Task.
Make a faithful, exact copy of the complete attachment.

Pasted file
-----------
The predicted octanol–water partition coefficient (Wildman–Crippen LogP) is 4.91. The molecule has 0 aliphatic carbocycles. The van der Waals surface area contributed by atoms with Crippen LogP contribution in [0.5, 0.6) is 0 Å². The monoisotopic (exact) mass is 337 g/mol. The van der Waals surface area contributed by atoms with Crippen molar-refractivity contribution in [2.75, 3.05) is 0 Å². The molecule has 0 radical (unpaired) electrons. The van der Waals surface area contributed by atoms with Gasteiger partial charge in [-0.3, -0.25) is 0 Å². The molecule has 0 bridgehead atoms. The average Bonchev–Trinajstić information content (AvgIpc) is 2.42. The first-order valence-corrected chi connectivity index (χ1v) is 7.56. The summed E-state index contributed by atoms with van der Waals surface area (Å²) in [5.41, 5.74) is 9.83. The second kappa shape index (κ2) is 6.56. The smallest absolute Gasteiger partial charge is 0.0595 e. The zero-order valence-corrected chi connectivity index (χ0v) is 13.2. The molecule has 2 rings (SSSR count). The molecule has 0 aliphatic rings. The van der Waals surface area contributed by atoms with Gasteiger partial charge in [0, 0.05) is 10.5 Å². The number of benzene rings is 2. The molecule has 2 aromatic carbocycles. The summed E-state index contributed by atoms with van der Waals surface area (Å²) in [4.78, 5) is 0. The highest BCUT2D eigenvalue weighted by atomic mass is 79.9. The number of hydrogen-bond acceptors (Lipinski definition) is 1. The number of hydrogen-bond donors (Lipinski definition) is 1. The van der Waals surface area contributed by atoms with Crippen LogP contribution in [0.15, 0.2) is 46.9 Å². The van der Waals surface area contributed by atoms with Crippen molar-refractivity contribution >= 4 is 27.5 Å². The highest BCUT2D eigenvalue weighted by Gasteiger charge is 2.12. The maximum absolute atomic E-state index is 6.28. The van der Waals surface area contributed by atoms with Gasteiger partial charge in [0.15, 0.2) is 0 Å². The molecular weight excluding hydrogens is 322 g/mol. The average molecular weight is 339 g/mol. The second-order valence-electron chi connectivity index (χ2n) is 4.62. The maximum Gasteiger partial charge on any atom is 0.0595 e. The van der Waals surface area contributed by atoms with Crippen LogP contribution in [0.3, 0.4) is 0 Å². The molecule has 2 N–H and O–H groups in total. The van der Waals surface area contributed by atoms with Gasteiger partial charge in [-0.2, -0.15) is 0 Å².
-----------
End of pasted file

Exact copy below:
The predicted octanol–water partition coefficient (Wildman–Crippen LogP) is 4.91. The molecule has 0 aliphatic carbocycles. The van der Waals surface area contributed by atoms with Crippen LogP contribution in [0.5, 0.6) is 0 Å². The monoisotopic (exact) mass is 337 g/mol. The van der Waals surface area contributed by atoms with Crippen molar-refractivity contribution in [2.75, 3.05) is 0 Å². The molecule has 0 radical (unpaired) electrons. The van der Waals surface area contributed by atoms with Gasteiger partial charge in [-0.3, -0.25) is 0 Å². The molecule has 0 bridgehead atoms. The average Bonchev–Trinajstić information content (AvgIpc) is 2.42. The first-order valence-corrected chi connectivity index (χ1v) is 7.56. The summed E-state index contributed by atoms with van der Waals surface area (Å²) in [5.41, 5.74) is 9.83. The second kappa shape index (κ2) is 6.56. The smallest absolute Gasteiger partial charge is 0.0595 e. The zero-order valence-corrected chi connectivity index (χ0v) is 13.2. The molecule has 2 rings (SSSR count). The molecule has 0 aliphatic rings. The van der Waals surface area contributed by atoms with Gasteiger partial charge in [0, 0.05) is 10.5 Å². The number of benzene rings is 2. The molecule has 2 aromatic carbocycles. The summed E-state index contributed by atoms with van der Waals surface area (Å²) in [4.78, 5) is 0. The highest BCUT2D eigenvalue weighted by atomic mass is 79.9. The number of hydrogen-bond acceptors (Lipinski definition) is 1. The number of hydrogen-bond donors (Lipinski definition) is 1. The van der Waals surface area contributed by atoms with Crippen LogP contribution in [0.15, 0.2) is 46.9 Å². The van der Waals surface area contributed by atoms with Crippen molar-refractivity contribution >= 4 is 27.5 Å². The highest BCUT2D eigenvalue weighted by Gasteiger charge is 2.12. The maximum absolute atomic E-state index is 6.28. The van der Waals surface area contributed by atoms with Gasteiger partial charge in [0.15, 0.2) is 0 Å². The molecular weight excluding hydrogens is 322 g/mol. The average molecular weight is 339 g/mol. The second-order valence-electron chi connectivity index (χ2n) is 4.62. The maximum Gasteiger partial charge on any atom is 0.0595 e. The van der Waals surface area contributed by atoms with Crippen LogP contribution in [0.3, 0.4) is 0 Å². The molecule has 2 N–H and O–H groups in total. The van der Waals surface area contributed by atoms with Gasteiger partial charge in [-0.2, -0.15) is 0 Å².